Jun 04

Word of the Day

Durable Power of Attoney

This is a legal document wherein a Principal names an Agent to act on his behalf. The Durable part of the Power of Attorney means that even if the Principal loses competency (his legal ability to act on his own behalf), then the Agent still has authority to enter into actions on behalf of the Principal. The Durable Power of Attorney is highly advised for any person who is elderly or has family history of mental or physical illness because the DPOA can be used to avoid guardianship or conservatorship in most cases. The Durable Power of Attorney ceases to grant any power upon the death of the Principal, however, because there has to be a living principal for powers to be granted.

To learn more about agents, powers of attorney, principals and other estate planning options, please contact Brent S. Howard, the only attorney in Altus and surrounding southwest Oklahoma that focuses practice solely on estate planning, taxes, business planning, wills, trusts and probate.

Jun 03

756 Days

It has been 756 days since the discovery of the IRS’s (specifically the Tax Exempt Organization division out of Cleveland) mishandling of tax-exempt applications by conservative groups. As of yet, all we know about is that relevant emails have disappeared and that as of yet, no one has been held accountable.

If you, as an audited taxpayer, tried to withhold the relevant information like the IRS officials, you would be held in contempt and face fines and penalties that would surely end any business you were trying to conduct.

Isn’t it nice to know that our employees in the government are held to a different standard?

Jun 02

Obamacare and Counting Full-time employees

From the IRS:

For the purposes of the Affordable Care Act, employers average their number of employees across the months in the year to see whether they will be an applicable large employer.

To determine if your organization is an applicable large employer for a year, count your organization’s full-time employees and full-time equivalent employees for each month of the prior year. If you are a member of an aggregated group, count the full-time employees and full-time equivalent employees of all members of the group for each month of the prior year. Then average the numbers for the year. Employers with 50 or more full-time equivalent employees are applicable large employers and will need to file anannual information return reporting whether and what health insurance they offered employees. In addition, they are subject to the Employer Shared Responsibility provisions.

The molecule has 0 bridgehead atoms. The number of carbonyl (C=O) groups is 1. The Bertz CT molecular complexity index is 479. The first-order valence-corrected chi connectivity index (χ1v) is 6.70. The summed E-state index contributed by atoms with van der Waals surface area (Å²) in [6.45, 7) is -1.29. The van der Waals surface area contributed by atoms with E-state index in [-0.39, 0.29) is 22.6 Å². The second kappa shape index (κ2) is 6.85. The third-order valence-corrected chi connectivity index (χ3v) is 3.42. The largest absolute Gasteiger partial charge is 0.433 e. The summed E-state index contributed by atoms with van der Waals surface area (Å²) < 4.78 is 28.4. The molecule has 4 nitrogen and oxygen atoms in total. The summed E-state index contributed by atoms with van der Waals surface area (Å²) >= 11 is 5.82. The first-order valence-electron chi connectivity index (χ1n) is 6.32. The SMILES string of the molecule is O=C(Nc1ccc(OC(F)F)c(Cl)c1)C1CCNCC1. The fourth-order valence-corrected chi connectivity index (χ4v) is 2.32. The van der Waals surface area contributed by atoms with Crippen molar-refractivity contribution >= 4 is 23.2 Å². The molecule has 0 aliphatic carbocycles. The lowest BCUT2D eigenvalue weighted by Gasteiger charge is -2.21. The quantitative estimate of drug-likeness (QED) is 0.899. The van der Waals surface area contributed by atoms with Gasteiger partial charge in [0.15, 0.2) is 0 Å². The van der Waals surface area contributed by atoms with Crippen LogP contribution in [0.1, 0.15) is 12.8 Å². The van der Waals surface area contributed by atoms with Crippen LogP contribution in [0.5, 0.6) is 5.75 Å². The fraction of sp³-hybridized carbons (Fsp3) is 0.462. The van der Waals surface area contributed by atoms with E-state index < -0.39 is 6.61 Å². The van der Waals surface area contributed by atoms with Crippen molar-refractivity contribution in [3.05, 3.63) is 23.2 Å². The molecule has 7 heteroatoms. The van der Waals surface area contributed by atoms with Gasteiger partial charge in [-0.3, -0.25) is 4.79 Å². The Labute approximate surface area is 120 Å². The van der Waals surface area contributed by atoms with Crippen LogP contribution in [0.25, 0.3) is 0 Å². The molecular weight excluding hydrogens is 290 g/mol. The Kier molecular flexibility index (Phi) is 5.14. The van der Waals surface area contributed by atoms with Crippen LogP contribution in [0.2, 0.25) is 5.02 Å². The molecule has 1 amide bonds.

In general:

  • A full-time employee is an employee who is employed on average, per month, at least 30 hours of service per week, or at least 130 hours of service in a calendar month.
  • A full-time equivalent employee is a combination of employees, each of whom individually is not a full-time employee, but who, in combination, are equivalent to a full-time employee.
  • An aggregated group is commonly owned or otherwise related or affiliated employers, which must combine their employees to determine their workforce size.

There are many additional rules on determining who is a full-time employee, including what counts as hours of service. For more information on these rules, see the employer shared responsibility final regulations and related questions and answers on IRS.gov.

Jun 01

Word of the Day

Going to try to pick up on this where I left off

Agent – A person with legal authority to act on behalf of a principal.

An agent is someone that a principal grants authority to most often through a power of attorney. The agent is authorized to do any type of action granted by the specific granting document. The powers can be any action over property, or in the case of health care powers of attorney, being able to make health decisions for the principal. Typically in estate planning we will use a Durable Power of Attorney to create an agent for the principal, who is usually a spouse or aging parent. The principal/agent relationship is the most effective way to avoid court intervention through guardianship/conservatorship and other court proceedings when it is determined that the principal is not able to act on his own.

To learn more about agents, powers of attorney, principals and other estate planning options, please contact Brent S. Howard, the only attorney in Altus and surrounding southwest Oklahoma that focuses practice solely on estate planning, taxes, business planning, wills, trusts and probate.